Mean (SD) age of the women, at 26–30 weeks of gestational age were 29.50 (4.39) and 26.80 (4.61) years in women with normal and positive GCT test results, respectively, with a significant difference (p = 0.001). About 38% of the subjects had education level less than high school and 94.90% were homemakers. Mean BMI of weeks 6–10 in women with normal and positive GCT results were 23.75 (3.75) and 25.21 (24.40), with a significant difference (p = 0.04). Mean pregnancy number and pregnancy rank in women with normal and positive GCT results were 1.80 (0.88) and 0.75 (0.75), and 2.11 (1.11) and 0.95 (0.90), respectively, [Table 1].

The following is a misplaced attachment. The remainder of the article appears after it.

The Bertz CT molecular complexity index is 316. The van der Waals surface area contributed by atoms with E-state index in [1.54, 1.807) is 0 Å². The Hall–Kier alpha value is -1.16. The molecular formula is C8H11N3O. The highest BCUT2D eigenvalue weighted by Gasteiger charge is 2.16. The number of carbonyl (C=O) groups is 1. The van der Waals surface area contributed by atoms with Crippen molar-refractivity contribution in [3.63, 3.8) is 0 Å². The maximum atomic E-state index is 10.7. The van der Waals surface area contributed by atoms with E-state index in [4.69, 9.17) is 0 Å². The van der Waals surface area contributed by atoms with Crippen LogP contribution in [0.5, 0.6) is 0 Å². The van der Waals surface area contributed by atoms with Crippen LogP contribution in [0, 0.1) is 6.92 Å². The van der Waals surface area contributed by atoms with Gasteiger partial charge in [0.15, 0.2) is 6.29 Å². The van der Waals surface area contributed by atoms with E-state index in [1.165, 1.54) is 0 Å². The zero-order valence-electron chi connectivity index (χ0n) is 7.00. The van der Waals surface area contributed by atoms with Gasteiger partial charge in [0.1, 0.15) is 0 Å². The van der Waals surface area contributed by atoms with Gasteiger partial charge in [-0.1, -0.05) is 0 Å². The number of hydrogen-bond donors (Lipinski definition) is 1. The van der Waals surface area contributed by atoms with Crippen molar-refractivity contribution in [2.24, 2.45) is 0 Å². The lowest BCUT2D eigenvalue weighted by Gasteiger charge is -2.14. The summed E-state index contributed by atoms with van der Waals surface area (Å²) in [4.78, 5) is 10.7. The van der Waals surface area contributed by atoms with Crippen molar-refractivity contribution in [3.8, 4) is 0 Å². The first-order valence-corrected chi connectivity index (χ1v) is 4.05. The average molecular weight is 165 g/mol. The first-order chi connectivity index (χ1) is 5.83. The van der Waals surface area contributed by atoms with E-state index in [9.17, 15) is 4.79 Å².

Table 1: Demographic characteristics of study sample

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Independent t-test showed a significant difference between two groups concerning pregnancy rank (p = 0.08) and delivery rank (p = 0.18). Based on the results, the maximum and minimum serum levels of CRP were 21.2 and 0.033, respectively. The results showed that 78.40% and 21.6% of the subjects had normal and positive screening test results. Linear regression test showed no significant correlation between CRP in weeks 6–10 and GCT in weeks 26–30 (β = 0.12, [Figure 1]). Regression test showed no correlation between serum CRP levels with GCT test at week 26–30 (r = 0.12).
Figure 1: Determining the Relationship between serum CRP levels and GCT test results in pregnant women

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  Discussion Top